Previous Issues of SCIWAY News
This issue of SCIWAY News is sponsored by Chocroaches – (no longer available), the ultimate South Carolina Valentine's gift. Buy your sweetheart a box of these delicious chocolate bugs by going to http://www.sciway.net/shop/ and clicking on "Food Products and Gifts."
In This Issue
SCIWAY News is a free, concise electronic newsletter that will keep you informed about what's happening on South Carolina's Information Highway. It is usually published once a month and spotlights new South Carolina Web sites and other noteworthy state online resources and services. If you find SCIWAY News useful, please forward this issue to others who are interested in South Carolina. But if you don't want to receive any more issues, just send the word "unsubscribe" to email@example.com.
1. South Carolina High School Reunions and Alumni Web Pages
We've noticed that there are a growing number of South Carolina high school alumni Web pages. So we've added a new page that links to these alumni sites (http://www.sciway.net/edu/k12/alumni.html). If you know of a South Carolina high school alumni Web page that's not on our list, please send its address to firstname.lastname@example.org.
2. New and Notable South Carolina Web Sites
3. New SCIway Advertisers
All three of these SCIway advertisers sell their products online.
4. SCIway Adds New One-stop Tax Resources Guide
The bad news is that it's income tax time again. The good news is that it is at least getting easier to get the forms and instructions you need to complete your return. And now you can even get answers to your SC tax questions online.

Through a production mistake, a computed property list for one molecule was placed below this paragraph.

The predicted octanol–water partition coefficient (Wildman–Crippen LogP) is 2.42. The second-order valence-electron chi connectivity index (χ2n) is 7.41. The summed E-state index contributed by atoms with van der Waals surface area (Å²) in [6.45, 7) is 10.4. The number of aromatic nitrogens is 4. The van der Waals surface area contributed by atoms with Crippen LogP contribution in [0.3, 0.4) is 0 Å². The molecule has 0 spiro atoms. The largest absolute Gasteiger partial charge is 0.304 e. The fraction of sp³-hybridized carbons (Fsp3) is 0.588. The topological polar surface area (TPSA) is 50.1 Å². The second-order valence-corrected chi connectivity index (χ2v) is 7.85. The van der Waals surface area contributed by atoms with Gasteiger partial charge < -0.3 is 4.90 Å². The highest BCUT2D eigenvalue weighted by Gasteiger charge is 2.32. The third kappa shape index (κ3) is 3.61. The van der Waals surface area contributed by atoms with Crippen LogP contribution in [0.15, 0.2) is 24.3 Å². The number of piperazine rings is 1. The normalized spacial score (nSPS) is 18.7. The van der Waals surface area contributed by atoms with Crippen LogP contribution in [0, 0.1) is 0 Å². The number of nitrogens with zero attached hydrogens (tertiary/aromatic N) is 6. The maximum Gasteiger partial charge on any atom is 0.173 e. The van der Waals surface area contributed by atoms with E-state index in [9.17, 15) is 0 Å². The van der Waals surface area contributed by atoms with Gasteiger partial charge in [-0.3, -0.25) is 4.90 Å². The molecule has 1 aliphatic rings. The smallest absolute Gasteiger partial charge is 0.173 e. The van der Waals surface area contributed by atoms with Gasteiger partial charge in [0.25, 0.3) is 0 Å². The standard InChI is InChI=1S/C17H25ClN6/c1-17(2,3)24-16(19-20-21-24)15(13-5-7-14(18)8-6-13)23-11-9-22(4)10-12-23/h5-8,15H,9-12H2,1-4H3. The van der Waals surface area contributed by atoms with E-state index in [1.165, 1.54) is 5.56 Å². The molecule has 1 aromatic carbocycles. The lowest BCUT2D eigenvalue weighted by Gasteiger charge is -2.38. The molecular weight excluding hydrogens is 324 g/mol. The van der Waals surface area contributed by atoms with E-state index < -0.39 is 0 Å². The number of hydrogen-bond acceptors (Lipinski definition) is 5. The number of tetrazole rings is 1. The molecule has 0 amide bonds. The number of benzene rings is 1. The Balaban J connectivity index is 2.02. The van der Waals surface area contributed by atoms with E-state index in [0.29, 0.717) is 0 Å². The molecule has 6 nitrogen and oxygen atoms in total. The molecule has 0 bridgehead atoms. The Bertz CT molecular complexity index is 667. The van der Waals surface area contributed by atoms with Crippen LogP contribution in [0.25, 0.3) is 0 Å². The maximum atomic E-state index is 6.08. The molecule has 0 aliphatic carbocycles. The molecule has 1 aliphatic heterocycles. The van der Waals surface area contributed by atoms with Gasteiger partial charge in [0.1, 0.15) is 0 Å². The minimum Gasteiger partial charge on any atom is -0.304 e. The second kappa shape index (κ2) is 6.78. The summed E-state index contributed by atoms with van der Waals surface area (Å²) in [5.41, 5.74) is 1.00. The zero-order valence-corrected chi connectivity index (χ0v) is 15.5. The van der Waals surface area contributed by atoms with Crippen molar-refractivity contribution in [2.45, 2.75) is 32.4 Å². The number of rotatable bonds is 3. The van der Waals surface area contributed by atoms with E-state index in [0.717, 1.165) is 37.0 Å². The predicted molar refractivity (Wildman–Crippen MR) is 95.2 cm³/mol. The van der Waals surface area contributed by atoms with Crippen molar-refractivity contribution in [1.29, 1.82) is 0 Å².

The South Carolina Department of Revenue (http://www.sctax.org/) has done a particularly good job of putting tax-related resources on the Web. If you have Adobe Acrobat Reader 3.0 (or higher) installed on your PC, you can print every South Carolina tax form imaginable as well as related instructions, guides, brochures, and manuals. You can also ask a tax-related question by email ... file your SC return through the Web ... and even check the status of your refund online.
To make it easier for South Carolinians to find online state and federal tax information, SCIway has added a new Tax Resources Guide (see http://www.sciway.net/gov/taxes.html), which you can reach in one click from our home page. This guide also includes a simple chart that shows the sales tax rates (5, 6, or 7 percent) for South Carolina's 46 counties–one of the questions we're asked most frequently.